It "plagued" the others, however, to see that none of them could get ahead of Blossy in their noble endeavors to make Abraham feel himself a light and welcome burden. She it was who discovered that Abe's contentment could not be absolute without griddle-cakes for breakfast three hundred and sixty-five times a year; she it was who first baked him little saucer-cakes and pies because he was partial to edges; and Blossy it was who made out a list of "Don'ts" for the sisters to follow in their treatment of this grown-up, young-old boy.

"Don't scold him when he leaves the doors open. Don't tell him to wipe his feet. Don't ever mention gold-mines or shiftless husbands," etc., etc.

All these triumphs of Blossy's intuition served naturally to spur the others on to do even more for Brother Abe than they had already done, until the old man began to worry for fear that he should "git sp'ilt." When he lay down for his afternoon nap and the house was dull and quiet without his waking presence, the ladies would gather in groups outside his door as if in a king's antechamber, waiting for him to awaken, saying to one another ever and again, "Sh, sh!" He professed to scoff at the attentions he received, would grunt and growl "Humbug!" yet nevertheless he thrived in this latter-day sunlight. His old bones took on flesh. His aged kindly face, all seamed with care as it had been, filled out, the wrinkles turning into twinkles. Abraham had grown young again. With the return of his youth came the spirit of youth to the Old Ladies' Home. Verily, verily, as Blossy had avowed from the first, they had been in sore need of the masculine presence. The ancient coat and hat which had hung in the hall so long had perhaps served its purpose in keeping the burglars away, but this lifeless substitute had not prevented the crabbed gnomes of loneliness and discontent from stealing in. Spinster, wife, and widow, they had every one been warped by the testy just-so-ness of the old maid.

Now, instead of fretful discussions of health and food, recriminations and wrangling, there came to be laughter and good-humored chatter all the day long, each sister striving with all her strength to preserve the new-found harmony of the Home. There were musical evenings, when Miss Abigail opened the melodeon and played "Old Hundred," and Abraham was encouraged to pick out with one stiff forefinger "My Grandfather's Clock." "Hymn tunes" were sung in chorus; and then, in answer to Abe's appeal for something livelier, there came time-tried ditties and old, old love-songs. And at last, one night, after leaving the instrument silent, mute in the corner of the parlor for many years, Aunt Nancy Smith dragged out her harp, and, seating herself, reached out her knotted, trembling hands and brought forth what seemed the very echo, so faint and faltering it was, of "Douglas, Douglas, Tender and True."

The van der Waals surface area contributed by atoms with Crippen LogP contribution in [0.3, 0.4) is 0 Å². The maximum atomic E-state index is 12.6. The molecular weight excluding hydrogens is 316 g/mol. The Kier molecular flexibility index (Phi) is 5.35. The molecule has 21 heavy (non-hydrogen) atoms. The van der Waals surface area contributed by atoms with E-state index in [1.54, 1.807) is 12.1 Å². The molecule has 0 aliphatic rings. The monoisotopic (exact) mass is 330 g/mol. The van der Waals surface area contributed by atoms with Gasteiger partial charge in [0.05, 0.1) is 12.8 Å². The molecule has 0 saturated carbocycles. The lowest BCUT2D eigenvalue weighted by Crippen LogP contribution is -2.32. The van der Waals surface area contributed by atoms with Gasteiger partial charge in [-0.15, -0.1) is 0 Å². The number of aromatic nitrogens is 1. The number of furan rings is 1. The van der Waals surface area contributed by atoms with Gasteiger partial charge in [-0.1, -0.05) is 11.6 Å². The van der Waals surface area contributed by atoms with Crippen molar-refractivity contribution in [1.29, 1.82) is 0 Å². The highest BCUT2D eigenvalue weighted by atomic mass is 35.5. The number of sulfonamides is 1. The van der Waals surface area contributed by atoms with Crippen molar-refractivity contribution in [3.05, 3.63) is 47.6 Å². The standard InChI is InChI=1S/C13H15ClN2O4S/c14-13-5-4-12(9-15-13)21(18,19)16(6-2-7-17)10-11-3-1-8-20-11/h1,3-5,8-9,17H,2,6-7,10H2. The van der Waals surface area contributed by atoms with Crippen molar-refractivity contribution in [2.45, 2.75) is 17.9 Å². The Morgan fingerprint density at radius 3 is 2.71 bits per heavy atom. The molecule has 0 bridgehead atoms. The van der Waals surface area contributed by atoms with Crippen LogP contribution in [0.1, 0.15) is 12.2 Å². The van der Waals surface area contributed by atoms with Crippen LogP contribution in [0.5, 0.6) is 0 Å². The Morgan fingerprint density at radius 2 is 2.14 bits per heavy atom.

There was a long silence after she had finished, her head bowed on her chest, her hands dropped to her sides. Abraham spoke first, clearing his throat before he could make the words come.

"I wish I could git a husband fer every one of yer," said he.

And no one was angry, and no one laughed; for they all knew that he was only seeking to express the message conveyed by Nancy's playing—the message of Love, Love triumphant, which cannot age, which over the years and over Death itself always hath the victory.



Blossy left the room without a word, and went stealing up the stairs to the little cupboard where she now slept, and where was hung on the wall, in a frame of yellow hollyhocks, painted by her own hand, a photograph of Captain Samuel Darby, the man who had remained obstinately devoted to her since her days of pinafores.

The picture betrayed that Captain Darby wore a wig designed for a larger man, and that the visage beneath was gnarled and weather-beaten, marked with the signs of a stubborn and unreasonable will.

Even now the aged belle could hear him saying: "Here I be, come eround ter pop ag'in. Ready ter hitch?"

Samuel's inelegant English had always been a source of distress to Blossy; yet still she stared long at the picture.

Six months had passed since his last visit; to-morrow would be the date of his winter advent.

Should she give the old unvarying answer to his tireless formula?

She glanced around the tiny room. Ashamed though she was to admit it even to herself, she missed that ample and cozy chamber which she had so freely surrendered to Abraham and his wife. She missed it, as she felt they must crave their very own fireside; and the thought that they missed the old homestead made her yearn for the home that she might have had—the home that she still might have.